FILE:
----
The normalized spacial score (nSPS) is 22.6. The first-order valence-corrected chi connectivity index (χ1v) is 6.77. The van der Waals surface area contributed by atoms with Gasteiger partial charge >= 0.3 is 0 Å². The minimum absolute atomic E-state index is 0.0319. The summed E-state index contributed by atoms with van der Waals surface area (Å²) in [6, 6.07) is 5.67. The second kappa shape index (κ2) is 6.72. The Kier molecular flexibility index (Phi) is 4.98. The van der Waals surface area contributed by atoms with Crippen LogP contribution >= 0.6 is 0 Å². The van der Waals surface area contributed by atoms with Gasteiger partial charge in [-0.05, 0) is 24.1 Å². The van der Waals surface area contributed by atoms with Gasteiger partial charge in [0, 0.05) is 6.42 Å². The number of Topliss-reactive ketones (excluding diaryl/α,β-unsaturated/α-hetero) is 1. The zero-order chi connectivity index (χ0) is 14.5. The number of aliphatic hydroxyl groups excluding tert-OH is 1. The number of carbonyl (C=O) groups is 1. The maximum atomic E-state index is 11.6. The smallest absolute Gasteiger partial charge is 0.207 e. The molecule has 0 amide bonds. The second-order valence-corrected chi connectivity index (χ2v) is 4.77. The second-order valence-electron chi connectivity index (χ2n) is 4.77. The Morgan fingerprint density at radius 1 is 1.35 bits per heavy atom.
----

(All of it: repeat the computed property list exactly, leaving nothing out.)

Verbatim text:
The normalized spacial score (nSPS) is 22.6. The first-order valence-corrected chi connectivity index (χ1v) is 6.77. The van der Waals surface area contributed by atoms with Gasteiger partial charge >= 0.3 is 0 Å². The minimum absolute atomic E-state index is 0.0319. The summed E-state index contributed by atoms with van der Waals surface area (Å²) in [6, 6.07) is 5.67. The second kappa shape index (κ2) is 6.72. The Kier molecular flexibility index (Phi) is 4.98. The van der Waals surface area contributed by atoms with Crippen LogP contribution >= 0.6 is 0 Å². The van der Waals surface area contributed by atoms with Gasteiger partial charge in [-0.05, 0) is 24.1 Å². The van der Waals surface area contributed by atoms with Gasteiger partial charge in [0, 0.05) is 6.42 Å². The number of Topliss-reactive ketones (excluding diaryl/α,β-unsaturated/α-hetero) is 1. The zero-order chi connectivity index (χ0) is 14.5. The number of aliphatic hydroxyl groups excluding tert-OH is 1. The number of carbonyl (C=O) groups is 1. The maximum atomic E-state index is 11.6. The smallest absolute Gasteiger partial charge is 0.207 e. The molecule has 0 amide bonds. The second-order valence-corrected chi connectivity index (χ2v) is 4.77. The second-order valence-electron chi connectivity index (χ2n) is 4.77. The Morgan fingerprint density at radius 1 is 1.35 bits per heavy atom.